is the oldest of questions. "What is love! It is a pretty thing,
as sweet unto a shepherd as a king," wrote Robert Greene back
in the 16th century. Four hundred years on, the poser is as tricky
as ever. Ahead of Valentine’s Day, theories still abound as to why
two people are attracted to each other. To some, it is a romance-laden
"bolt from the blue", a deftly timed arrow from Cupid.
To the scientists, it is a mixture of factors: everything from status
to age, similarity, and pheromones.
pheromones is like trying to find the end of a piece of spaghetti
in a big plate of spaghetti bolognese," says Dr Simon Moore,
a psychology lecturer at London Metropolitan University. "There
are so many areas you have to consider, despite the fact that we
came down from the trees to the plains thousands of years ago. Psychologists
still think we have these inherited cultural factors that underpin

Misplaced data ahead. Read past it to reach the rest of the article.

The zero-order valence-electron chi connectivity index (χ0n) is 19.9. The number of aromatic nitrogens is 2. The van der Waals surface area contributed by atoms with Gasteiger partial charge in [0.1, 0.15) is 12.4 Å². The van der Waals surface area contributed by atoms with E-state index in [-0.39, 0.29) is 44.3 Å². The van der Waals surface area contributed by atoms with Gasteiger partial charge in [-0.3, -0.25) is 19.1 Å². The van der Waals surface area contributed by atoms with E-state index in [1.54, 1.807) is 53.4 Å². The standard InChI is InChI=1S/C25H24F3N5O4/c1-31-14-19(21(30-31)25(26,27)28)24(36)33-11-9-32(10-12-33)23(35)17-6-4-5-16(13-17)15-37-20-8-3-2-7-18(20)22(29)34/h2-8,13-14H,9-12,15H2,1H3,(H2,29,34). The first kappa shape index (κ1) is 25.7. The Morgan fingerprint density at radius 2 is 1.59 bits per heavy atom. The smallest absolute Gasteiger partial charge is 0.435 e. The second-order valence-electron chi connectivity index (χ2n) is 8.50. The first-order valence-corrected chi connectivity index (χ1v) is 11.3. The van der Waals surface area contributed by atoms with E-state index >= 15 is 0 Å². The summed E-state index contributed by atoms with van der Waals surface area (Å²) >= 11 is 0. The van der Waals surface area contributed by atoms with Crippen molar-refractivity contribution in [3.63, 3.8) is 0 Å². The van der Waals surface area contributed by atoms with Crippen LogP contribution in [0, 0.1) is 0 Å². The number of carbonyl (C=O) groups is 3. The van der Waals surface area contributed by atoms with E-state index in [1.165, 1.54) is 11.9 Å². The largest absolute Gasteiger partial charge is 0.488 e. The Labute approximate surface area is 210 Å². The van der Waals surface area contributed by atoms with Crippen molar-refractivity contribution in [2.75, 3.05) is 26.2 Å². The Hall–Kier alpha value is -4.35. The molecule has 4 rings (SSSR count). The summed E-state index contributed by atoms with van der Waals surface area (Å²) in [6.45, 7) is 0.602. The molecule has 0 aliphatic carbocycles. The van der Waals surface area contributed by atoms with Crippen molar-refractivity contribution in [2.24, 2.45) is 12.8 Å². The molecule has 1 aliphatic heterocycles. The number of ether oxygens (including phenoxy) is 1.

attraction, which are different for males and females." And
women, it seems, tend to be more discriminating than men because
they are fertile for a shorter part of their lives.
So what is
the answer? "If you ask a load of men in a room what they find
attractive, it is often eye contact. It produces a physiological
response in the opposite sex," says Elizabeth Clark, the author
for Flirting for Dummies (to be published in June). "If a lady
is staring at you for 10 seconds, it’s because she wants you. Women
always get themselves into trouble by doing that. They think they’re
being friendly, but men interpret it differently."